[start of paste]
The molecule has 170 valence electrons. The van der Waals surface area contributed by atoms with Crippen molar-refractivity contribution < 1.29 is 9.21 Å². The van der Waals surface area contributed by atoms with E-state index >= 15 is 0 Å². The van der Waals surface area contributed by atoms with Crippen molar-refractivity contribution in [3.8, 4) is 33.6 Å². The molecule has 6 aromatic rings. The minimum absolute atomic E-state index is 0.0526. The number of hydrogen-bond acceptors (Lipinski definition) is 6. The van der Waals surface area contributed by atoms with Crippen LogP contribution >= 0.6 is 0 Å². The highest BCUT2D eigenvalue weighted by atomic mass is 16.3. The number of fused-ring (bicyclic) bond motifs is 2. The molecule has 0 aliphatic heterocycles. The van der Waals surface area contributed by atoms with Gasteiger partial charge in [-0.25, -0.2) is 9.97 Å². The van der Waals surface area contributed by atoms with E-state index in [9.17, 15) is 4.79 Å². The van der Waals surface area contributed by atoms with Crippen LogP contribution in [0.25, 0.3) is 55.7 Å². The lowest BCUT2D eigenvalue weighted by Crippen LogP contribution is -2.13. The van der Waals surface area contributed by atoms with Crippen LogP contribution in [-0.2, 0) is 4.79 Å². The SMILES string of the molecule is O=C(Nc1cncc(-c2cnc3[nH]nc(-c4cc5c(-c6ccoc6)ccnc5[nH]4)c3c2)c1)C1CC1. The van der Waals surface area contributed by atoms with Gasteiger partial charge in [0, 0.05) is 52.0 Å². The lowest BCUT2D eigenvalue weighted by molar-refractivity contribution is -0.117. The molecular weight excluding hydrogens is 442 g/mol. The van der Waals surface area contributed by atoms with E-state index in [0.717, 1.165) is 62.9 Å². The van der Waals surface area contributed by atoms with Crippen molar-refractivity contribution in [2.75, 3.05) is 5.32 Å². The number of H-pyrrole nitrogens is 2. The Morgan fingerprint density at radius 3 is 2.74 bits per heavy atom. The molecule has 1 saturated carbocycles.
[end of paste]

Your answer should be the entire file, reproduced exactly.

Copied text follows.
The molecule has 170 valence electrons. The van der Waals surface area contributed by atoms with Crippen molar-refractivity contribution < 1.29 is 9.21 Å². The van der Waals surface area contributed by atoms with E-state index >= 15 is 0 Å². The van der Waals surface area contributed by atoms with Crippen molar-refractivity contribution in [3.8, 4) is 33.6 Å². The molecule has 6 aromatic rings. The minimum absolute atomic E-state index is 0.0526. The number of hydrogen-bond acceptors (Lipinski definition) is 6. The van der Waals surface area contributed by atoms with Crippen LogP contribution >= 0.6 is 0 Å². The highest BCUT2D eigenvalue weighted by atomic mass is 16.3. The number of fused-ring (bicyclic) bond motifs is 2. The molecule has 0 aliphatic heterocycles. The van der Waals surface area contributed by atoms with Gasteiger partial charge in [-0.25, -0.2) is 9.97 Å². The van der Waals surface area contributed by atoms with E-state index in [9.17, 15) is 4.79 Å². The van der Waals surface area contributed by atoms with Crippen LogP contribution in [0.25, 0.3) is 55.7 Å². The lowest BCUT2D eigenvalue weighted by Crippen LogP contribution is -2.13. The van der Waals surface area contributed by atoms with Crippen LogP contribution in [-0.2, 0) is 4.79 Å². The SMILES string of the molecule is O=C(Nc1cncc(-c2cnc3[nH]nc(-c4cc5c(-c6ccoc6)ccnc5[nH]4)c3c2)c1)C1CC1. The van der Waals surface area contributed by atoms with Gasteiger partial charge in [0, 0.05) is 52.0 Å². The lowest BCUT2D eigenvalue weighted by molar-refractivity contribution is -0.117. The molecular weight excluding hydrogens is 442 g/mol. The van der Waals surface area contributed by atoms with E-state index in [0.717, 1.165) is 62.9 Å². The van der Waals surface area contributed by atoms with Crippen molar-refractivity contribution in [2.75, 3.05) is 5.32 Å². The number of H-pyrrole nitrogens is 2. The Morgan fingerprint density at radius 3 is 2.74 bits per heavy atom. The molecule has 1 saturated carbocycles.